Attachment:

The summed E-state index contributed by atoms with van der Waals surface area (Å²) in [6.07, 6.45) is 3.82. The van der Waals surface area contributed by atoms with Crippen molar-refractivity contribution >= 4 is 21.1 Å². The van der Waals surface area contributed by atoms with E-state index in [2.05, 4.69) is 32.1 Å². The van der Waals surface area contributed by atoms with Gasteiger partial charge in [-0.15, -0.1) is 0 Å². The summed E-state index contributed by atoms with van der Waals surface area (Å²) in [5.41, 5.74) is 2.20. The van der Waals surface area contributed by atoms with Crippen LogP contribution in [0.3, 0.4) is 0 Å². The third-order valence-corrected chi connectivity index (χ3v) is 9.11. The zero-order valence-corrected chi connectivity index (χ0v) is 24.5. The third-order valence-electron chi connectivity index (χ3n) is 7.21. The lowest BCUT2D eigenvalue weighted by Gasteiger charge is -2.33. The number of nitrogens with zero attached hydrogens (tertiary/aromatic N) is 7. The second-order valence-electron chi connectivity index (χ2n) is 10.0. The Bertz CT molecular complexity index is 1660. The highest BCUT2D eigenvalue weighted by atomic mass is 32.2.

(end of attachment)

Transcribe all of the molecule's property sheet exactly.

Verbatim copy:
The summed E-state index contributed by atoms with van der Waals surface area (Å²) in [6.07, 6.45) is 3.82. The van der Waals surface area contributed by atoms with Crippen molar-refractivity contribution >= 4 is 21.1 Å². The van der Waals surface area contributed by atoms with E-state index in [2.05, 4.69) is 32.1 Å². The van der Waals surface area contributed by atoms with Gasteiger partial charge in [-0.15, -0.1) is 0 Å². The summed E-state index contributed by atoms with van der Waals surface area (Å²) in [5.41, 5.74) is 2.20. The van der Waals surface area contributed by atoms with Crippen LogP contribution in [0.3, 0.4) is 0 Å². The third-order valence-corrected chi connectivity index (χ3v) is 9.11. The zero-order valence-corrected chi connectivity index (χ0v) is 24.5. The third-order valence-electron chi connectivity index (χ3n) is 7.21. The lowest BCUT2D eigenvalue weighted by Gasteiger charge is -2.33. The number of nitrogens with zero attached hydrogens (tertiary/aromatic N) is 7. The second-order valence-electron chi connectivity index (χ2n) is 10.0. The Bertz CT molecular complexity index is 1660. The highest BCUT2D eigenvalue weighted by atomic mass is 32.2.